• walking with a limp, trouble walking, or feeling like the leg is "giving way"
• walking with a leg turned outward (unilateral slip)
• walking with a waddle (bilateral slip)
• inability to sit with knees straight ahead (knees tend to turn outward)
Some of the questions you may want to ask include:
• Could you describe what’s wrong with my child’s hip joint?
• Are other tests needed to confirm this diagnosis?
• Is there, or could there be, damage to his tissues or blood vessels?
• Does my child really need treatment for this? What treatment options are there?
• Will SCFE permanently affect his growth plate and the normal growth of his leg?
• How long will it take for him to heal?
• Will he need to use crutches? If so, when, and for how long?
• Will he need rehab or physical therapy?
• Will there be restrictions on my child’s activities? If so, for how long?
• Could there be long-term effects? Pain? Arthritis?
• How long should my child be followed by his care team?
• What can we do at home?
The majority of surgical treatments of SCFE at Boston Children’s occur without major complications. But if left untreated, the condition will eventually become painful, and osteoarthritis (OA) and its attendant problems may result.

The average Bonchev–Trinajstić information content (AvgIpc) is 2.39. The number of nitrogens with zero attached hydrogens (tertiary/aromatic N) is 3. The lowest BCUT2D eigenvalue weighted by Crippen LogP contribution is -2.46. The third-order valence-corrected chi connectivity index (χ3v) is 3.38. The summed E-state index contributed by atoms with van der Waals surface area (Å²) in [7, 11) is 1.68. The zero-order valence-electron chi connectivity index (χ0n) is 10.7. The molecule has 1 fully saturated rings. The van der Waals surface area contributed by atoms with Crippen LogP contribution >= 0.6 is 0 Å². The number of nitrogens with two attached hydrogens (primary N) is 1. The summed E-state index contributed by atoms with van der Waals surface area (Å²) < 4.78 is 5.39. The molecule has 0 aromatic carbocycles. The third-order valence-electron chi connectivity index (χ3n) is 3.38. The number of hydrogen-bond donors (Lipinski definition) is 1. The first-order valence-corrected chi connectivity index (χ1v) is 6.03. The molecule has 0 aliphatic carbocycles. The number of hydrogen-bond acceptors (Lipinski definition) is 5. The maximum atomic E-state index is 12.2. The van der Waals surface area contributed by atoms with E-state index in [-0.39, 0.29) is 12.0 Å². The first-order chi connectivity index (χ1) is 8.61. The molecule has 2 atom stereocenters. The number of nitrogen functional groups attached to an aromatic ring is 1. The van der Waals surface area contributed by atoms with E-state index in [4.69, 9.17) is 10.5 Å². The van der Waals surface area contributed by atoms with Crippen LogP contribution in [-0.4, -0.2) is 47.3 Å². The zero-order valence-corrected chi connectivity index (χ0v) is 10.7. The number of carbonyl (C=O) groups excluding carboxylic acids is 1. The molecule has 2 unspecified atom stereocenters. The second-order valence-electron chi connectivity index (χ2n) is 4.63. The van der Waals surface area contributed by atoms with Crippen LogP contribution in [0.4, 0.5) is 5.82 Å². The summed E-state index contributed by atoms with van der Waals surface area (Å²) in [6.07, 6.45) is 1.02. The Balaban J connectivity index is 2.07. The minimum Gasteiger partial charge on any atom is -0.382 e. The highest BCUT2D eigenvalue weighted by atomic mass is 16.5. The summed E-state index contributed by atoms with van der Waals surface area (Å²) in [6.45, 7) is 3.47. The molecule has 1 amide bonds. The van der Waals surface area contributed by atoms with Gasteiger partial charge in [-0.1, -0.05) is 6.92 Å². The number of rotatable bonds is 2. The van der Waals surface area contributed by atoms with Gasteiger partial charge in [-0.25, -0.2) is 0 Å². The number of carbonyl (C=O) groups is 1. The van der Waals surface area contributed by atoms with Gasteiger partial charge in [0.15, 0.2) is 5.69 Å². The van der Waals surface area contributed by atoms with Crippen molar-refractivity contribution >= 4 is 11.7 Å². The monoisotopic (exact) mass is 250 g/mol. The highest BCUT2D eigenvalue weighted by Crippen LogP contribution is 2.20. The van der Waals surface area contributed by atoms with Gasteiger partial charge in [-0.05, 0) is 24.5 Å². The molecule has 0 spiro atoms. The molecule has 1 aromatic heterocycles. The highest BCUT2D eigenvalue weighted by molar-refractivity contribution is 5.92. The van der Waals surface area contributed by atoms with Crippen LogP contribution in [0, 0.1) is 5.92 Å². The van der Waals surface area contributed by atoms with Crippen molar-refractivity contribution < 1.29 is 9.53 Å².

Severe cases of SCFE require complex surgeries that involve some risk to the femur’s blood supply and bone health. In rare cases, damage to blood vessels can result in osteonecrosis, or bone death.
Later in life, hip problems can recur, even after successful treatment during childhood. For example, femoral acetabular impingement (FAI) is a “bump” on the neck of the femur that permanently remains as a result of SCFE. The impingement can be small (causing no additional damage) or larger (creating cumulative damage to the cartilage inside the hip). FAI is a research topic that Boston Children’s is working on extensively.
• acetabulum: hip socket; a part of the pelvis
• arthritis (osteoarthritis): joint inflammation, resulting in pain, swelling, stiffness and limited movement.
Arthritis can occur when a joint’s cushioning cartilage wears away.
• avascular necrosis (osteonecrosis): a condition in which poor blood supply to a bone leads to bone death;
the head of the femur is a common site of this condition
• The Center for Families at Boston Children’s: dedicated to helping families find the information, services
and resources they need to understand their child’s medical condition and take part in their care
• cartilage: smooth, rubbery tissue that cushions the bones of a joint and other areas; allows the bones to move
easily without pain
• developmental dysplasia of the hip (DDH, hip dysplasia): a spectrum of hip abnormality—ranging from
a minor laxity of the ligament that holds the ball in the socket to a complete dislocation, in which the ball is